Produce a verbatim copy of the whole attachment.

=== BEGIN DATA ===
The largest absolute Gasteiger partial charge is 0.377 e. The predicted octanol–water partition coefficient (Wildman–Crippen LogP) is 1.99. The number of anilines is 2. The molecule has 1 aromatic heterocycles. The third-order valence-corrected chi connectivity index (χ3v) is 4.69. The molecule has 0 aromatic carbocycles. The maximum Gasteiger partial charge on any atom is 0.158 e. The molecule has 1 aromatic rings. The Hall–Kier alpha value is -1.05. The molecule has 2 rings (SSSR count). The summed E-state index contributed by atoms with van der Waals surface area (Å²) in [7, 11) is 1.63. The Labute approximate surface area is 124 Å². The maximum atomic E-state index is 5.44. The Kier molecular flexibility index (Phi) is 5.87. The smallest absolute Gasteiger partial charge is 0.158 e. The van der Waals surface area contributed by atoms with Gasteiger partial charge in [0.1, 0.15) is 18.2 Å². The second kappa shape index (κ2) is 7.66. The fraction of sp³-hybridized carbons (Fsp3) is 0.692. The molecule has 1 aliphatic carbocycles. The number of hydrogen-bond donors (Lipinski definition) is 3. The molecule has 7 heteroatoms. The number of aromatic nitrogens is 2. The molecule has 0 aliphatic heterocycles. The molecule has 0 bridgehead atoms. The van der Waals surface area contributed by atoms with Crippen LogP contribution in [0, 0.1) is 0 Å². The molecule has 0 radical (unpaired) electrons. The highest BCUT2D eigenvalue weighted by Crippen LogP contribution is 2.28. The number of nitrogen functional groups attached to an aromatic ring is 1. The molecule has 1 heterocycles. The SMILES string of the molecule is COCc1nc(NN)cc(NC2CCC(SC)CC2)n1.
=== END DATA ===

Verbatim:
The largest absolute Gasteiger partial charge is 0.377 e. The predicted octanol–water partition coefficient (Wildman–Crippen LogP) is 1.99. The number of anilines is 2. The molecule has 1 aromatic heterocycles. The third-order valence-corrected chi connectivity index (χ3v) is 4.69. The molecule has 0 aromatic carbocycles. The maximum Gasteiger partial charge on any atom is 0.158 e. The molecule has 1 aromatic rings. The Hall–Kier alpha value is -1.05. The molecule has 2 rings (SSSR count). The summed E-state index contributed by atoms with van der Waals surface area (Å²) in [7, 11) is 1.63. The Labute approximate surface area is 124 Å². The maximum atomic E-state index is 5.44. The Kier molecular flexibility index (Phi) is 5.87. The smallest absolute Gasteiger partial charge is 0.158 e. The van der Waals surface area contributed by atoms with Gasteiger partial charge in [0.1, 0.15) is 18.2 Å². The second kappa shape index (κ2) is 7.66. The fraction of sp³-hybridized carbons (Fsp3) is 0.692. The molecule has 1 aliphatic carbocycles. The number of hydrogen-bond donors (Lipinski definition) is 3. The molecule has 7 heteroatoms. The number of aromatic nitrogens is 2. The molecule has 0 aliphatic heterocycles. The molecule has 0 bridgehead atoms. The van der Waals surface area contributed by atoms with Crippen LogP contribution in [0, 0.1) is 0 Å². The molecule has 0 radical (unpaired) electrons. The highest BCUT2D eigenvalue weighted by Crippen LogP contribution is 2.28. The number of nitrogen functional groups attached to an aromatic ring is 1. The molecule has 1 heterocycles. The SMILES string of the molecule is COCc1nc(NN)cc(NC2CCC(SC)CC2)n1.